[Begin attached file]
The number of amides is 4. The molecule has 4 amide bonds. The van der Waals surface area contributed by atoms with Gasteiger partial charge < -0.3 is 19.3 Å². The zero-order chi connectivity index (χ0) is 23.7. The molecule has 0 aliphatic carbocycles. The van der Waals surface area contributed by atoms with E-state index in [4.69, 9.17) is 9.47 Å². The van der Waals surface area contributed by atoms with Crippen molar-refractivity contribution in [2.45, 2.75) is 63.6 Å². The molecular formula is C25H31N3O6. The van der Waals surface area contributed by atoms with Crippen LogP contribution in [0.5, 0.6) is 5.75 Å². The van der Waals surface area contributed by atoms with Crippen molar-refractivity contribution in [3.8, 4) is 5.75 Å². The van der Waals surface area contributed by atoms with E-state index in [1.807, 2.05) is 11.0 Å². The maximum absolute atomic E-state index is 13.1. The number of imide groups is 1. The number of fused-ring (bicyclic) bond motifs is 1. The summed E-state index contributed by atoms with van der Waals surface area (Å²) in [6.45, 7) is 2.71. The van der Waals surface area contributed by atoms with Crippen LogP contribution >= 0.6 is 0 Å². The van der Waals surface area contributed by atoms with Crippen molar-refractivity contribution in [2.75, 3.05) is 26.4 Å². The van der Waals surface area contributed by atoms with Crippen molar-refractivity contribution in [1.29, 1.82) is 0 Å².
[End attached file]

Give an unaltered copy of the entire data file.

The number of amides is 4. The molecule has 4 amide bonds. The van der Waals surface area contributed by atoms with Gasteiger partial charge < -0.3 is 19.3 Å². The zero-order chi connectivity index (χ0) is 23.7. The molecule has 0 aliphatic carbocycles. The van der Waals surface area contributed by atoms with E-state index in [4.69, 9.17) is 9.47 Å². The van der Waals surface area contributed by atoms with Crippen molar-refractivity contribution in [2.45, 2.75) is 63.6 Å². The molecular formula is C25H31N3O6. The van der Waals surface area contributed by atoms with Crippen LogP contribution in [0.5, 0.6) is 5.75 Å². The van der Waals surface area contributed by atoms with Crippen molar-refractivity contribution in [3.8, 4) is 5.75 Å². The van der Waals surface area contributed by atoms with E-state index in [1.807, 2.05) is 11.0 Å². The maximum absolute atomic E-state index is 13.1. The number of imide groups is 1. The number of fused-ring (bicyclic) bond motifs is 1. The summed E-state index contributed by atoms with van der Waals surface area (Å²) in [6.45, 7) is 2.71. The van der Waals surface area contributed by atoms with Crippen LogP contribution >= 0.6 is 0 Å². The van der Waals surface area contributed by atoms with Crippen molar-refractivity contribution in [2.75, 3.05) is 26.4 Å². The van der Waals surface area contributed by atoms with Crippen molar-refractivity contribution in [1.29, 1.82) is 0 Å².